View all newsletters
Sign up for our free email newsletters

Fighting for quality news media in the digital age.

Criminal libel and sedition offences abolished

By PA Media Lawyer

The outdated offences of criminal libel and sedition have been abolished after the introduction of new laws.

The two offences were disposed of yesterday as Section 73 of the Coroners and Justice 2009 came into effect, sweeping away the old common law offences of sedition, seditious libel, obscene libel and defamatory libel.

Justice Minister Claire Ward said: “Sedition and seditious and defamatory libel are arcane offences – from a bygone era when freedom of expression wasn’t seen as the right it is today.

“Freedom of speech is now seen as the touchstone of democracy, and the ability of individuals to criticise the state is crucial to maintaining freedom.

“The existence of these obsolete offences in this country had been used by other countries as justification for the retention of similar laws which have been actively used to suppress political dissent and restrict press freedom.

“Abolishing these offences will allow the UK to take a lead in challenging similar laws in other countries, where they are used to suppress free speech.”

The old offence of sedition – essentially an attack on the sovereign or institutions of government – included exciting disaffection against the institutions of government with an intention to incite violence or create public disorder.

Content from our partners
Pugpig named best media technology partner of 2024 by AOP
Cannes Lions: The world's best creativity all in one place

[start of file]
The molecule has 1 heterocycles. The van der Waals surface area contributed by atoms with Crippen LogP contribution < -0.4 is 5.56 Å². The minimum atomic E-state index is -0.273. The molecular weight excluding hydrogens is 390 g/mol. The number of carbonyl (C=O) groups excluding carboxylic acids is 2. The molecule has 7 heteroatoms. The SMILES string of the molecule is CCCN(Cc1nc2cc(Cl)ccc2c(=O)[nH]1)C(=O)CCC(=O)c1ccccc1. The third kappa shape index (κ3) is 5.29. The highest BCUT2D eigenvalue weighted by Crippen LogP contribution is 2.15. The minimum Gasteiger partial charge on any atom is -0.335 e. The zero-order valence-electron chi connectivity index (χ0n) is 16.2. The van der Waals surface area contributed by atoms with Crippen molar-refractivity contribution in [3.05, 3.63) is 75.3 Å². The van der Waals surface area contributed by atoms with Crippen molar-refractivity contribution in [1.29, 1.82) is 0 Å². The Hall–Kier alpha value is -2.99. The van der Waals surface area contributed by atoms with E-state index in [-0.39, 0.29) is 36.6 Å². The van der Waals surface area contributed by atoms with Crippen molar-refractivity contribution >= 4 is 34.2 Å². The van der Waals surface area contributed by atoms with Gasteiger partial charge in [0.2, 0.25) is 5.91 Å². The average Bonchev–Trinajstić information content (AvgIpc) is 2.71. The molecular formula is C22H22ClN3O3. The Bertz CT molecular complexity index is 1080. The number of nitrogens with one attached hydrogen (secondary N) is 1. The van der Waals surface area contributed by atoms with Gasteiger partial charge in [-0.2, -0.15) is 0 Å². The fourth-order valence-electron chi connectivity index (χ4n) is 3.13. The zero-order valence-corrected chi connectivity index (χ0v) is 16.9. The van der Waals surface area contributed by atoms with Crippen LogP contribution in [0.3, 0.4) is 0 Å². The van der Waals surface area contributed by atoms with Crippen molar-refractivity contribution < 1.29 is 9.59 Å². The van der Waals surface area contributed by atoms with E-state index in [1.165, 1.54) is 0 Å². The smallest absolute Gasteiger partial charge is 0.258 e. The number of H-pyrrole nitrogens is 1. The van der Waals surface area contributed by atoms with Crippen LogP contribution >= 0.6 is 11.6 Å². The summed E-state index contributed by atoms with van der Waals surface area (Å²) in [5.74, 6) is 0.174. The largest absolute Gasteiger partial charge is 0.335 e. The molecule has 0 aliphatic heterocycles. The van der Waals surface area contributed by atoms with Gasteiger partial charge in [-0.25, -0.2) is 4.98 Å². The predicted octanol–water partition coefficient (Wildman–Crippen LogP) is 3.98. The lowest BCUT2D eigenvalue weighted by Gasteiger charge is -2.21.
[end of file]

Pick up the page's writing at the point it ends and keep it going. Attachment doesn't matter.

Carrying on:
L'Equipe signs content syndication deal with The Content Exchange

Seditious libel was publishing seditious material in a written or permanent form.

As common law offences, both sedition and seditious libel were punishable with unlimited fines or imprisonment.

Defamatory libel – in effect a criminal counterpart to the civil defamation – consisted of publishing defamatory matter calculated to expose a person to public hatred, contempt or ridicule, in a permanent form.

To warrant criminal proceedings, the alleged libel had to be serious enough to justify a prosecution in the public interest.

Criminal libel originally covered four distinct categories of libel: obscenity, blasphemous, defamatory and seditious.

But obscene material is now covered by the Obscene Publications Acts of 1959 and 1964, while blasphemous libel was abolished in England and Wales by section 79 of the Criminal Justice and Immigration Act 2008.

The Law Commission provisionally recommended the abolition of the offence of sedition in 1977. In 1985 it recommended replacing the common law offence of defamatory libel with a narrowly drawn statutory offence.

Topics in this article :

Email to point out mistakes, provide story tips or send in a letter for publication on our "Letters Page" blog

Select and enter your email address Weekly insight into the big strategic issues affecting the future of the news industry. Essential reading for media leaders every Thursday. Your morning brew of news about the world of news from Press Gazette and elsewhere in the media. Sent at around 10am UK time. Our weekly does of strategic insight about the future of news media aimed at US readers. A fortnightly update from the front-line of news and advertising. Aimed at marketers and those involved in the advertising industry.
  • Business owner/co-owner
  • CEO
  • COO
  • CFO
  • CTO
  • Chairperson
  • Non-Exec Director
  • Other C-Suite
  • Managing Director
  • President/Partner
  • Senior Executive/SVP or Corporate VP or equivalent
  • Director or equivalent
  • Group or Senior Manager
  • Head of Department/Function
  • Manager
  • Non-manager
  • Retired
  • Other
Visit our privacy Policy for more information about our services, how Progressive Media Investments may use, process and share your personal data, including information on your rights in respect of your personal data and how you can unsubscribe from future marketing communications.
Thank you

Thanks for subscribing.

Websites in our network